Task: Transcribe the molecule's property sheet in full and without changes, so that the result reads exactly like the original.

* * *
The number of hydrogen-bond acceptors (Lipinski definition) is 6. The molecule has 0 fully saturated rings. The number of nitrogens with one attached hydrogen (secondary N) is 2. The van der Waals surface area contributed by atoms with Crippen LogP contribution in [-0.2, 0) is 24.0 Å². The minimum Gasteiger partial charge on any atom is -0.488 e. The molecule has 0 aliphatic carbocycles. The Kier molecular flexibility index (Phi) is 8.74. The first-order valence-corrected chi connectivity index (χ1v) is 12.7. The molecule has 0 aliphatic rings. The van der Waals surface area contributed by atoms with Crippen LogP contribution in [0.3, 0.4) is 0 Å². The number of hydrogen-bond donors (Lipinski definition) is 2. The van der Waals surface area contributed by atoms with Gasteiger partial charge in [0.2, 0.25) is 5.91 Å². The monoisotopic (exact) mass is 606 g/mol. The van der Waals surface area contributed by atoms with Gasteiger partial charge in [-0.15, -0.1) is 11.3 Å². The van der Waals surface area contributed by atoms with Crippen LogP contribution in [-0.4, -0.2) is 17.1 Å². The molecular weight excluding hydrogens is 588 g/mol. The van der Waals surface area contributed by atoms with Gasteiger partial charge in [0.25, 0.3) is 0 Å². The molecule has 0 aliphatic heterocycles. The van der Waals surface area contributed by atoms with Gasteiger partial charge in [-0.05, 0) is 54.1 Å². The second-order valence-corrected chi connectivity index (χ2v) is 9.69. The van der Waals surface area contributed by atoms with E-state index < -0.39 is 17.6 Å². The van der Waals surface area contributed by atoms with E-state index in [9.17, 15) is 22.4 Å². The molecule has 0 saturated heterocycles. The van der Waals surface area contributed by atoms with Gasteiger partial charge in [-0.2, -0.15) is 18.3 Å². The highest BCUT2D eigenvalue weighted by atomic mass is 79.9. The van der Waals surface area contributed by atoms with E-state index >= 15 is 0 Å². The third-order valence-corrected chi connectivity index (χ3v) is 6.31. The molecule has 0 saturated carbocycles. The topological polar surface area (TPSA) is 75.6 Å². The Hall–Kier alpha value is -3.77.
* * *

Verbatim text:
The number of hydrogen-bond acceptors (Lipinski definition) is 6. The molecule has 0 fully saturated rings. The number of nitrogens with one attached hydrogen (secondary N) is 2. The van der Waals surface area contributed by atoms with Crippen LogP contribution in [-0.2, 0) is 24.0 Å². The minimum Gasteiger partial charge on any atom is -0.488 e. The molecule has 0 aliphatic carbocycles. The Kier molecular flexibility index (Phi) is 8.74. The first-order valence-corrected chi connectivity index (χ1v) is 12.7. The molecule has 0 aliphatic rings. The van der Waals surface area contributed by atoms with Crippen LogP contribution in [0.3, 0.4) is 0 Å². The number of hydrogen-bond donors (Lipinski definition) is 2. The van der Waals surface area contributed by atoms with Gasteiger partial charge in [0.2, 0.25) is 5.91 Å². The monoisotopic (exact) mass is 606 g/mol. The van der Waals surface area contributed by atoms with Gasteiger partial charge in [-0.15, -0.1) is 11.3 Å². The van der Waals surface area contributed by atoms with Crippen LogP contribution in [-0.4, -0.2) is 17.1 Å². The molecular weight excluding hydrogens is 588 g/mol. The van der Waals surface area contributed by atoms with Gasteiger partial charge in [0.25, 0.3) is 0 Å². The molecule has 0 aliphatic heterocycles. The van der Waals surface area contributed by atoms with Gasteiger partial charge in [-0.05, 0) is 54.1 Å². The second-order valence-corrected chi connectivity index (χ2v) is 9.69. The van der Waals surface area contributed by atoms with E-state index < -0.39 is 17.6 Å². The van der Waals surface area contributed by atoms with E-state index in [9.17, 15) is 22.4 Å². The molecule has 0 saturated heterocycles. The van der Waals surface area contributed by atoms with Gasteiger partial charge in [-0.2, -0.15) is 18.3 Å². The highest BCUT2D eigenvalue weighted by atomic mass is 79.9. The van der Waals surface area contributed by atoms with E-state index >= 15 is 0 Å². The third-order valence-corrected chi connectivity index (χ3v) is 6.31. The molecule has 0 saturated carbocycles. The topological polar surface area (TPSA) is 75.6 Å². The Hall–Kier alpha value is -3.77.